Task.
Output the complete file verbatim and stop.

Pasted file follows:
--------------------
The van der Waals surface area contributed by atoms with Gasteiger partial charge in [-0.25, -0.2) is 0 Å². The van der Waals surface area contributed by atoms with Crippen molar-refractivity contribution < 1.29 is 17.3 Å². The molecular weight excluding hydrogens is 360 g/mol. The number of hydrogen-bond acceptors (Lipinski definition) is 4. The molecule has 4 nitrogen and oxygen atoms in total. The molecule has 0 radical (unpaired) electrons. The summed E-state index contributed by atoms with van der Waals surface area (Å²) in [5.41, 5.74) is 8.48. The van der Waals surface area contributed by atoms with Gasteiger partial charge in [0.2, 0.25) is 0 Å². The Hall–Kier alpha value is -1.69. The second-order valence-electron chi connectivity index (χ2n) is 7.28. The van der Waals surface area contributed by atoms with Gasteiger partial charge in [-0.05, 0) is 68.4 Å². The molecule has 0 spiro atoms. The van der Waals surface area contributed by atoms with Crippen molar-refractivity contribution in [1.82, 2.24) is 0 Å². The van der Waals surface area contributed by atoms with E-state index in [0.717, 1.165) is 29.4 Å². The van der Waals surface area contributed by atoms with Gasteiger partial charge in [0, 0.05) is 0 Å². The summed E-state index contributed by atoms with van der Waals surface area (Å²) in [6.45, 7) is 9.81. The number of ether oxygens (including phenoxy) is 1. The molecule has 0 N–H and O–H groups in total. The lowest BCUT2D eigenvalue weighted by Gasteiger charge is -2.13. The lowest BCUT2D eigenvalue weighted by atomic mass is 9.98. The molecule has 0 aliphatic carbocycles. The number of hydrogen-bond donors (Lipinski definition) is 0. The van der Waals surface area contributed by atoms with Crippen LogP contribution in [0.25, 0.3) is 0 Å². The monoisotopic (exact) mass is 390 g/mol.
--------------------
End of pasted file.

The van der Waals surface area contributed by atoms with Gasteiger partial charge in [-0.25, -0.2) is 0 Å². The van der Waals surface area contributed by atoms with Crippen molar-refractivity contribution < 1.29 is 17.3 Å². The molecular weight excluding hydrogens is 360 g/mol. The number of hydrogen-bond acceptors (Lipinski definition) is 4. The molecule has 4 nitrogen and oxygen atoms in total. The molecule has 0 radical (unpaired) electrons. The summed E-state index contributed by atoms with van der Waals surface area (Å²) in [5.41, 5.74) is 8.48. The van der Waals surface area contributed by atoms with Gasteiger partial charge in [0.2, 0.25) is 0 Å². The Hall–Kier alpha value is -1.69. The second-order valence-electron chi connectivity index (χ2n) is 7.28. The van der Waals surface area contributed by atoms with Gasteiger partial charge in [-0.05, 0) is 68.4 Å². The molecule has 0 spiro atoms. The van der Waals surface area contributed by atoms with Crippen molar-refractivity contribution in [1.82, 2.24) is 0 Å². The van der Waals surface area contributed by atoms with E-state index in [0.717, 1.165) is 29.4 Å². The van der Waals surface area contributed by atoms with Gasteiger partial charge in [0, 0.05) is 0 Å². The summed E-state index contributed by atoms with van der Waals surface area (Å²) in [6.45, 7) is 9.81. The number of ether oxygens (including phenoxy) is 1. The molecule has 0 N–H and O–H groups in total. The lowest BCUT2D eigenvalue weighted by Gasteiger charge is -2.13. The lowest BCUT2D eigenvalue weighted by atomic mass is 9.98. The molecule has 0 aliphatic carbocycles. The number of hydrogen-bond donors (Lipinski definition) is 0. The van der Waals surface area contributed by atoms with Crippen LogP contribution in [0.25, 0.3) is 0 Å². The monoisotopic (exact) mass is 390 g/mol.